According to a FAQ sheet provided by the city, Southern Land Company will invest $20 to $50 million in remediating and developing the land. Furthermore, they have agreed to provide them with an annual sales tax rebate if they build on the parcel.

Though the legal implications of this development plan remain uncertain, it raises important questions about how the city plans to use the land. This could have an immense impact on jobs, housing and transportation - something city leaders are deeply concerned about.

Vallejo promoted the island as a hub for local businesses to recruit and thrive. It's affordable for families and easily accessible via public transportation, according to their pitch to potential developers.

It is also a place where people can live and work in an inclusive environment. There's an impressive mix of white, African American, Asian, and Latino residents here with many "living-wage" jobs available.

However, it's also vulnerable to flooding and earthquakes, so the city has taken measures to bolster the land. They did this by reclaiming lands on the island and building new bridges connecting it with Vallejo, according to city officials.

That's also why the city is investing millions of dollars to upgrade the sewage system on Mare Island, to avoid sewer backups and other issues. Furthermore, they're bracing for possible sea-level rise which could erode coastal land and wetlands.

Southern Land Company is also part of a bigger vision by the city to create an island "thriving community," which will benefit everyone living there - including Southern Land Company. Furthermore, they want to ensure that land is utilized for public benefit rather than just private development.

Will Morat

Will Morat, an assistant to Vallejo City Manager Greg Nyhoff and head of the city's economic development division, has filed a lawsuit against the city. He and other fired employees Joanna Altman and Slater Matzke claim they were wrongfully terminated for raising serious concerns about Nyhoff's conduct in connection with a land deal on Mare Island.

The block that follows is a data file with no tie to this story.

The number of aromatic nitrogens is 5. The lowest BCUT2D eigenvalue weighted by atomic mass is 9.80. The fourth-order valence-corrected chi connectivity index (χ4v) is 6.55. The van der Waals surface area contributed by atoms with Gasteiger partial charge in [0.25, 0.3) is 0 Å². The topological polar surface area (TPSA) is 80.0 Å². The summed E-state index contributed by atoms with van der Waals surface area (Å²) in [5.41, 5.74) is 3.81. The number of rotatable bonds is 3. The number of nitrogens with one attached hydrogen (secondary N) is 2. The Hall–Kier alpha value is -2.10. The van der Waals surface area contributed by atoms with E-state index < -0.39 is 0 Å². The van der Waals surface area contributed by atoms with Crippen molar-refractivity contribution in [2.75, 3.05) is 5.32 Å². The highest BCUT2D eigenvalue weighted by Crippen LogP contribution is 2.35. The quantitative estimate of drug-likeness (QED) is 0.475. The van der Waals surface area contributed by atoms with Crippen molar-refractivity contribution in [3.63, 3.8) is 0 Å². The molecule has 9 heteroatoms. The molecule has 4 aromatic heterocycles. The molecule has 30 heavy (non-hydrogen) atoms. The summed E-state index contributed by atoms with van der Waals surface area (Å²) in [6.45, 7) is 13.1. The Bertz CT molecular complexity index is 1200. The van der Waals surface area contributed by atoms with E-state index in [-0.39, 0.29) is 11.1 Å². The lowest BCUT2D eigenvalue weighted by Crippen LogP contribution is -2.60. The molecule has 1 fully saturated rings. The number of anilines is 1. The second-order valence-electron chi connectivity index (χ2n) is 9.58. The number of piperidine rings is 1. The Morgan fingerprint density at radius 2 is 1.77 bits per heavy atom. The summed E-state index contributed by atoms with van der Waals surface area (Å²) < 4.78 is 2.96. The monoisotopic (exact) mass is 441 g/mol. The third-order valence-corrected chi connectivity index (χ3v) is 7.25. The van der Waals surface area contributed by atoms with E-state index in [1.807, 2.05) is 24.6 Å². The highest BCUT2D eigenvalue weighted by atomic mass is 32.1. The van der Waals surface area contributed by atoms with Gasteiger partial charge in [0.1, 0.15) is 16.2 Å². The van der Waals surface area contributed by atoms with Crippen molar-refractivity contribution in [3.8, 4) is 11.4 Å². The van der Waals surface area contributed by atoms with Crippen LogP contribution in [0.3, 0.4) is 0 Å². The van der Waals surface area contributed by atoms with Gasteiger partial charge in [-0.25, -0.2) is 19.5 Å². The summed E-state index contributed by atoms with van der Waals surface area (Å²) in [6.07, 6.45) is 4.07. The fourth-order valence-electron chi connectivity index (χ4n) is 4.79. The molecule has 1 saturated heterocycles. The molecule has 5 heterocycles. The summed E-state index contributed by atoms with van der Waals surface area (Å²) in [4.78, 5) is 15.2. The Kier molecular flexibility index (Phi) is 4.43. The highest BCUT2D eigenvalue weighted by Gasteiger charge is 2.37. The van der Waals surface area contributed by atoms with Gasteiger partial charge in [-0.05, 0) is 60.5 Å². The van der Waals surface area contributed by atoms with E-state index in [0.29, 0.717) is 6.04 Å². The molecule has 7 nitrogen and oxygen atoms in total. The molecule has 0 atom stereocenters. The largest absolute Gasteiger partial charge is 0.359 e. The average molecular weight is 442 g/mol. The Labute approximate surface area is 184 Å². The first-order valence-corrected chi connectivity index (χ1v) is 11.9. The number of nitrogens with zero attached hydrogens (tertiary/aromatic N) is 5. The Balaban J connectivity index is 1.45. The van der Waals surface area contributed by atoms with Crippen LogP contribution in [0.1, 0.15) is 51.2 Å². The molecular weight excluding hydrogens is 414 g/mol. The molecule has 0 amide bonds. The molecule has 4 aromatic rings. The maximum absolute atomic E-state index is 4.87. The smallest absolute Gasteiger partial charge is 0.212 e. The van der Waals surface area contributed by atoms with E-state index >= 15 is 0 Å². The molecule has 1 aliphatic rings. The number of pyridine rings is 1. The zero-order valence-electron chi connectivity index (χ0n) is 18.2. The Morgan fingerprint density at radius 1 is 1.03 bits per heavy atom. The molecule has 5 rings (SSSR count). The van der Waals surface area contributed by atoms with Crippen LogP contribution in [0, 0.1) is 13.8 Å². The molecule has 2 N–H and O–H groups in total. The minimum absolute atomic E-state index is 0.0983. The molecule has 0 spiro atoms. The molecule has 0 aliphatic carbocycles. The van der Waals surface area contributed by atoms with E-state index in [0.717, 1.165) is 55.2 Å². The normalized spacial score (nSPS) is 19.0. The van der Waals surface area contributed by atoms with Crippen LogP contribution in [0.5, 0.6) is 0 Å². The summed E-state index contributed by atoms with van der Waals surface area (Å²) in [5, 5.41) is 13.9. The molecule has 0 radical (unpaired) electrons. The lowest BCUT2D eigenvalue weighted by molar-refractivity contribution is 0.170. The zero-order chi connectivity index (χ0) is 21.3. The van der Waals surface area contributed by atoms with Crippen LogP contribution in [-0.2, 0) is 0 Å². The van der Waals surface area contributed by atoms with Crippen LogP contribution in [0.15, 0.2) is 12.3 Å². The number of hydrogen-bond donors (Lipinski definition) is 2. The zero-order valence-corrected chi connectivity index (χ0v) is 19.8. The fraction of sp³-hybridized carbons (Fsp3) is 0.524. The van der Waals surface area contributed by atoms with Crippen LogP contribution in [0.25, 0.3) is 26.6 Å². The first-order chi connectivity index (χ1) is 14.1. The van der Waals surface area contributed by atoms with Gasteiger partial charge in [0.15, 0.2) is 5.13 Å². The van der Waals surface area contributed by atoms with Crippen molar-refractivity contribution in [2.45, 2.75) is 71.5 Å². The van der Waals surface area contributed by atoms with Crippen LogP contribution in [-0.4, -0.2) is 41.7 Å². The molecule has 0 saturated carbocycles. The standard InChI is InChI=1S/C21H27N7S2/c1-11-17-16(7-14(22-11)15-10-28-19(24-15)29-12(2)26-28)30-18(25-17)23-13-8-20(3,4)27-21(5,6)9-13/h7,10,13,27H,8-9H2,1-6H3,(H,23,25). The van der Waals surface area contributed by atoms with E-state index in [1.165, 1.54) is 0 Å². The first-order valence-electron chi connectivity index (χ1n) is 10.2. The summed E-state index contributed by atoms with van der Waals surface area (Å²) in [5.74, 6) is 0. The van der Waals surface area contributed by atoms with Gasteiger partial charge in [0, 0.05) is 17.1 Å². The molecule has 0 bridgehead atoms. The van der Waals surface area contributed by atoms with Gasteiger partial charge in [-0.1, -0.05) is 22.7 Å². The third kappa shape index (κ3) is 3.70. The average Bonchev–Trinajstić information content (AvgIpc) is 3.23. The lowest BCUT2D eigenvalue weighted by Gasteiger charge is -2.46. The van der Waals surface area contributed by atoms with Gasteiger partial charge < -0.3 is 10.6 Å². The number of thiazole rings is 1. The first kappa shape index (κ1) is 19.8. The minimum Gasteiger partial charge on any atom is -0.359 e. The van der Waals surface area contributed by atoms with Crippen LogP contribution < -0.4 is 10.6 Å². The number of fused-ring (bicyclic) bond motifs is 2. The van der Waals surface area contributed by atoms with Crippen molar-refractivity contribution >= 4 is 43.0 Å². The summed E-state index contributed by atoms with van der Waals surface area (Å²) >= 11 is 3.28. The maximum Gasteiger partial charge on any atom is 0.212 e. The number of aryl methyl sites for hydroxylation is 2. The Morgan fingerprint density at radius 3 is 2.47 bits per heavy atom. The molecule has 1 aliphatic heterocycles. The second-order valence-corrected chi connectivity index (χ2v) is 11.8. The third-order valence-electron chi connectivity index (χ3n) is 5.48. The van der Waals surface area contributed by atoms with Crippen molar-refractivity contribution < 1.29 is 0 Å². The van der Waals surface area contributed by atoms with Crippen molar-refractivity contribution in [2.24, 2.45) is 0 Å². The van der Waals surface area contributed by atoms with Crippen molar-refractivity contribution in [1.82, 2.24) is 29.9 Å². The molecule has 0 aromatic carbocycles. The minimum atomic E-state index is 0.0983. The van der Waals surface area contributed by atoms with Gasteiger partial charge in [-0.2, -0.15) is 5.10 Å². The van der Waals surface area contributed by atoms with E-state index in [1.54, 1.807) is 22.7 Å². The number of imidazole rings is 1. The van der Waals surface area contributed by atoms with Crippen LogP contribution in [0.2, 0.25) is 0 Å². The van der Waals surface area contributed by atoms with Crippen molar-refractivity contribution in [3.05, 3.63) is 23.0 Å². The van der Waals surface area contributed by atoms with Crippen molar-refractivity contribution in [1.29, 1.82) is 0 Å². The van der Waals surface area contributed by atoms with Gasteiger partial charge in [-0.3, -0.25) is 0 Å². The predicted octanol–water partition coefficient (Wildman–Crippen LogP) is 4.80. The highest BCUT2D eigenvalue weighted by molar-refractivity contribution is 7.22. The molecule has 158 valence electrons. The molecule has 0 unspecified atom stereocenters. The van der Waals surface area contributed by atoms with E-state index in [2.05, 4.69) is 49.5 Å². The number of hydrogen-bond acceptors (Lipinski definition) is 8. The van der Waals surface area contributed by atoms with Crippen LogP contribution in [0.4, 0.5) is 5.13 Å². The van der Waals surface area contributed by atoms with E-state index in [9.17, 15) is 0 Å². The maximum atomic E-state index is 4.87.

The trio is seeking $3.8 million from the city as part of a pre-trial settlement and attorneys fees for their lawyers. In their complaint, they allege Nyhoff and other city leaders such as Assistant City Manager Anne Cardwell and Director of Human Resources Heather Ruiz violated state law by terminating them for speaking out against Nyhoff's actions.

According to the suit, Morat was placed on leave in February 2020 after filing multiple complaints about harassment and bullying by city employee Sarah Shepard-Hall. In one incident, Shepard-Hall allegedly shoved and threatened Morat during a project meeting, the suit states. Furthermore, Shepard-Hall has been described as Ruiz's longtime friend while they worked together at the city.

Shepard-Hall was later transferred to the city's human resources department, but her abusive behavior persisted. According to the suit, Shepard-Hall would shout and scream at Morat and even threatened him with getting back in her car and running him over. There is evidence that Shepard-Hall had a history of bullying city employees as well as threatening to remove them from work.

In response to these allegations, she was reprimanded and placed on paid leave; however, her status with the city remains uncertain. At present her employment status is listed as being with a private consulting firm.

In June, she claims she was rehired and treated with contempt by management, her salary being cut, as well as being told she couldn't take time off for travel. According to the lawsuit, these actions led to further denial of leave to travel.

While on leave, she was subject to an investigation by the city that was conducted by outside attorney Christopher Boucher.

That investigation concluded without uncovering any evidence of corruption on Nyhoff's part. All three fired whistleblowers reported their concerns regarding Nyhoff to the city attorney, but were then instructed to keep quiet or risk losing their jobs.

According to the suit, Morat, Matzke and Altman were fired within days after the investigation was concluded despite recordings of their interviews and concerns about Nyhoff's performance that had previously been voiced in other ways.

Though the exact cause of these terminations are uncertain, the lawsuits serve as a stark reminder of what can happen when whistleblowers voice their complaints publicly. Vallejo, like many California cities, has an "at-will" employment policy which means it has the right to terminate an employee for any reason - including exercising their First Amendment rights.